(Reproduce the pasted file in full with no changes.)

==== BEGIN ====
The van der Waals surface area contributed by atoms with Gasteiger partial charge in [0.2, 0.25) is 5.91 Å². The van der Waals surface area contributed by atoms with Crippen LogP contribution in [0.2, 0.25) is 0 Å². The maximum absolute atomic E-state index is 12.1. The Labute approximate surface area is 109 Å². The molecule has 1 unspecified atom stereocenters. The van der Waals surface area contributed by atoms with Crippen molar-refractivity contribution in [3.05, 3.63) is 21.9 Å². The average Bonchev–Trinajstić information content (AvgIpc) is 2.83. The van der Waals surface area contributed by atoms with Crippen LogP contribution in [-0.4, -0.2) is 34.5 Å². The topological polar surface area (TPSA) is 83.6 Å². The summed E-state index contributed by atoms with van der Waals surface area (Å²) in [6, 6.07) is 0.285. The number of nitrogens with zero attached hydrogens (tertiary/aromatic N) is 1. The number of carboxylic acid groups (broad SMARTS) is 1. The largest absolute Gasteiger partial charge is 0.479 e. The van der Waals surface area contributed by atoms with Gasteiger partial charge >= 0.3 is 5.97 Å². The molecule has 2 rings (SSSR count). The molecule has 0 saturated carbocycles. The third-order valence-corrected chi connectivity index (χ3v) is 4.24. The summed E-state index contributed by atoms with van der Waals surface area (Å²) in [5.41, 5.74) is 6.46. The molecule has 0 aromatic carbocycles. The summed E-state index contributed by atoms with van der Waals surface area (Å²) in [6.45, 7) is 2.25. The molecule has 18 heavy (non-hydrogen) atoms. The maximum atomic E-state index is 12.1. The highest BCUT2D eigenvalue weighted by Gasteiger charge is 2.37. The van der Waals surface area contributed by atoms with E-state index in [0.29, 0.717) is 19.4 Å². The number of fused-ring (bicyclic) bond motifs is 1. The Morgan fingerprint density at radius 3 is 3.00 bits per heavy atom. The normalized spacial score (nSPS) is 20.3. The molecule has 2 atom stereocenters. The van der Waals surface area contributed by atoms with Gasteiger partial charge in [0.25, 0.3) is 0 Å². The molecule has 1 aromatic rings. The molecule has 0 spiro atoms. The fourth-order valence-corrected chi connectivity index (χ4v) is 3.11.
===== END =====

The van der Waals surface area contributed by atoms with Gasteiger partial charge in [0.2, 0.25) is 5.91 Å². The van der Waals surface area contributed by atoms with Crippen LogP contribution in [0.2, 0.25) is 0 Å². The maximum absolute atomic E-state index is 12.1. The Labute approximate surface area is 109 Å². The molecule has 1 unspecified atom stereocenters. The van der Waals surface area contributed by atoms with Crippen molar-refractivity contribution in [3.05, 3.63) is 21.9 Å². The average Bonchev–Trinajstić information content (AvgIpc) is 2.83. The van der Waals surface area contributed by atoms with Crippen LogP contribution in [-0.4, -0.2) is 34.5 Å². The topological polar surface area (TPSA) is 83.6 Å². The summed E-state index contributed by atoms with van der Waals surface area (Å²) in [6, 6.07) is 0.285. The number of nitrogens with zero attached hydrogens (tertiary/aromatic N) is 1. The number of carboxylic acid groups (broad SMARTS) is 1. The largest absolute Gasteiger partial charge is 0.479 e. The van der Waals surface area contributed by atoms with Gasteiger partial charge >= 0.3 is 5.97 Å². The molecule has 2 rings (SSSR count). The molecule has 0 saturated carbocycles. The third-order valence-corrected chi connectivity index (χ3v) is 4.24. The summed E-state index contributed by atoms with van der Waals surface area (Å²) in [5.41, 5.74) is 6.46. The molecule has 0 aromatic carbocycles. The summed E-state index contributed by atoms with van der Waals surface area (Å²) in [6.45, 7) is 2.25. The molecule has 18 heavy (non-hydrogen) atoms. The maximum atomic E-state index is 12.1. The highest BCUT2D eigenvalue weighted by Gasteiger charge is 2.37. The van der Waals surface area contributed by atoms with E-state index in [0.29, 0.717) is 19.4 Å². The number of fused-ring (bicyclic) bond motifs is 1. The Morgan fingerprint density at radius 3 is 3.00 bits per heavy atom. The normalized spacial score (nSPS) is 20.3. The molecule has 2 atom stereocenters. The van der Waals surface area contributed by atoms with Gasteiger partial charge in [0.25, 0.3) is 0 Å². The molecule has 1 aromatic rings. The molecule has 0 spiro atoms. The fourth-order valence-corrected chi connectivity index (χ4v) is 3.11.